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Jan 20, 2012
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Apr 28, 2008

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About Me

Temper’s Micrography

When he was just 11 years old, a young Arron Bird picked up a can of spray paint for the very first time and created his first painting “Street Level”. Now, 24 years later, Arron Bird is more famously known by his tag, Temper and has achieved phenomenal success as a graffiti artist….

Welcome to his journey……

Having previously worked a number of jobs including that of a grave digger, Temper always knew that his heart was with painting. He successfully launched and ran a line of graffiti inspired clothing called Blind Mice Clothing (BMC for short). However, all of Temper’s big breaks came at once when in 2001 he was chosen to produce the design to go on 100 million Sprite cans. Suddenly his tag was seen all across Europe in the biggest graffiti advertising campaign to date.

“The Sprite campaign was incredible; it was almost like corporate tagging. When I was out in the streets putting my name up, I would never imagine that 10 years on I would have 100 million hits in one go.” Temper 2007

This propelled Temper’s career to new heights; he went on to do commissions for the likes of Coca-Cola, Saatchi and Saatchi and BBC to mention but a few.
His “Minuteman” exhibition at Birmingham Museum and Art Gallery in 2001 made graffiti history once again. Temper had become the first graffiti artist to ever be awarded a solo show in a major public gallery space and broke all attendance records in the process, witnessing 38,000 visitors within 4 weeks.

Temper has gone on to receive massive commercial success, paving the way for many graffiti artists and was the first to ever paint a conceptual collection in the UK. His first collection entitled The Good Die Young was a series of iconic portraits inspired by the artists own personal loss after 8 members of his family suddenly passed away. Painted entirely freehand using spray paint, this 27 piece black and white collection depicted figures from popular culture who Temper felt had a significant impact on him and his family.

“It was the best way for me deal with my bereavement and I was surprised when people started saying that I had changed the market and reinvented the interest in the icon in art.” Temper 2007

His next collection, Decade traced 10 years of Temper’s life from 1982 – 1991 in a colourful, graffiti style.
“Decade was composition, colour and style, a really easy way of viewing moments of time. Throughout those 10 years my mind and personality were moulded to make me the artist that I am today. After The Good Die Young, reflecting on family members gone, it was natural for me to also look back on my own life and put it on canvas for other people to acknowledge.” Temper 2007

They say a picture paints a thousand words but in Temper’s case, 28,000 words paint a picture in his ongoing Popcorn collection. Using the technique he invented of repeating his signature approximately 18 to 28,000 times on canvas using a single stencil, Temper builds an image of a comic book hero or film character. Since Temper is dyslexic, the irony of creating an image entirely out of words is a powerful statement to make and has received major commercial success.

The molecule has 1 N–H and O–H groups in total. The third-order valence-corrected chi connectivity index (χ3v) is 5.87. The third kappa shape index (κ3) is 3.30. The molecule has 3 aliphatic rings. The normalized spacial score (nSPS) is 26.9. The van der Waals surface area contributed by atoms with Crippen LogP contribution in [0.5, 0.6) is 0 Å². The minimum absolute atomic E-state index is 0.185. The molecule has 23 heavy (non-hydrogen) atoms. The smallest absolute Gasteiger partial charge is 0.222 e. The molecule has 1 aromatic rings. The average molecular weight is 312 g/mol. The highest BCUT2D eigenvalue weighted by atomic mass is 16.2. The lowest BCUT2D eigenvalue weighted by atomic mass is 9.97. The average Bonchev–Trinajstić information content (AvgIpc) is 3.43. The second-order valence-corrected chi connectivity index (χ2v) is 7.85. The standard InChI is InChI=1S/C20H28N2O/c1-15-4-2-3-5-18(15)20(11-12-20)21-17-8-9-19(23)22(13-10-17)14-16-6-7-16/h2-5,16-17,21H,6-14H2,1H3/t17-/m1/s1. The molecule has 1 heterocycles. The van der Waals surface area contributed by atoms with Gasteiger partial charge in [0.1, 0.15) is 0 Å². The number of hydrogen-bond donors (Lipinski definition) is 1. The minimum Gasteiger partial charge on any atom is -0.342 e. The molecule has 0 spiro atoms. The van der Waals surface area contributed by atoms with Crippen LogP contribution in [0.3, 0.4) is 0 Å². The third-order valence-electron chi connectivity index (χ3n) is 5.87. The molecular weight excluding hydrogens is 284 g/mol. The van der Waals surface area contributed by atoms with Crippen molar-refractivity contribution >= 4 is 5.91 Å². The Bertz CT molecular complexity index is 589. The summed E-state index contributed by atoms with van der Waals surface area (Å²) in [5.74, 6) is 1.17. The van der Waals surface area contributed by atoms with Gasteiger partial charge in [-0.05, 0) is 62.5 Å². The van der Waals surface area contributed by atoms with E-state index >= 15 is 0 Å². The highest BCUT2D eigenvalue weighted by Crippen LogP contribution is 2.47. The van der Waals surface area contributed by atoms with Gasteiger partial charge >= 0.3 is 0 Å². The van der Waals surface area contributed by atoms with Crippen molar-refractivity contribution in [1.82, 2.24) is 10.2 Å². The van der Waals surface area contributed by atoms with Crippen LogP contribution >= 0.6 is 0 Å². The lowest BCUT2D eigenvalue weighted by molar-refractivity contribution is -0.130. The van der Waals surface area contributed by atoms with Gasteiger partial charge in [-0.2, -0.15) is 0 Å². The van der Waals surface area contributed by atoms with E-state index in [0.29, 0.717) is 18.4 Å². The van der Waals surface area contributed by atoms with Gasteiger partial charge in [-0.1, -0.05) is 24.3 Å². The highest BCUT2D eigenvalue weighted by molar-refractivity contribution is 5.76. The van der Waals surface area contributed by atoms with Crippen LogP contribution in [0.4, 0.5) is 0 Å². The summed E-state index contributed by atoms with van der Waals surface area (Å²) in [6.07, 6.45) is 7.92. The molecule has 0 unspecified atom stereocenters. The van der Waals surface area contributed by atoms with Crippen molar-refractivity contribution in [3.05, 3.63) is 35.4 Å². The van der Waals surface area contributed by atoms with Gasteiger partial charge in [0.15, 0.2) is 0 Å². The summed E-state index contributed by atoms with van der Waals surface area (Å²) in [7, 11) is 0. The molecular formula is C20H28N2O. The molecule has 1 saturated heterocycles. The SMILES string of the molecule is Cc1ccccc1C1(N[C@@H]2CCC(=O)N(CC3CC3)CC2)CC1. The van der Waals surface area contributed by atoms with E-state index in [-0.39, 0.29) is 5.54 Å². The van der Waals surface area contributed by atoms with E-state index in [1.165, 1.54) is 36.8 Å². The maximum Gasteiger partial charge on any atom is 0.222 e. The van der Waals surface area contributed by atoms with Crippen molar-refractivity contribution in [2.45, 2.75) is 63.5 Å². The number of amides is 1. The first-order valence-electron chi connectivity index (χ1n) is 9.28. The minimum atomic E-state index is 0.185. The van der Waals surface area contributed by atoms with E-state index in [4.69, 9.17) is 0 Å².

Too Good To Die Young came next for Temper in 2003 as he reverted back to the memories of The Good Die Young. This time however the icons depicted were in full colour as he celebrated the lives of those that he had previously grieved for.

“When I lost my Grandad, I was very, very angry, but when you come out of that place you start thinking about the good times you’ve had. I celebrate his life in my mind- the perfect image of him. That’s what I wanted to do with Too Good To Die Young.” Temper

Move launched in 2005 and was based on quick sketches of break dancers, DJs, MCs and sportsmen who were all invited to perform live in Temper’s studio.
“I didn’t want to see faces, I didn’t want to see limbs, I wanted them to look awkward. That awkwardness is what I call reality as an artist.” Temper
In this search for realism, Temper produced a 50-piece collection that pushed the boundaries and  capabilities of spray paint.

In 2007 Temper became the first graffiti artist to be awarded a commission for a major piece of public art. The Cube development is set for completion in 2010 and will be Birmingham’s next landmark building. It is designed by Ken Shuttleworth and Temper’s sculpture will adorn the central atrium of the building. To date, the concept of the work is under tight wraps but promises to bring visitors to Birmingham from all over the world.

“I may be on my way to calling myself a craftsman rather than a graffiti artist. However, my roots with graffiti will always remain, but perhaps it’s there to remind me of a starting point to gage how I’ve excelled within my life and my art. I have 33.3 collections already mapped out in my mind and this is just the beginning…” Temper 2007

Private collectors include Roman Abramovich, Ian Wright and others

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Credit Notes

Coca Cola
Ecko Unltd
All Sports

11 consecutive sell-out collections
Fakin it judge
etc etc etc etc etc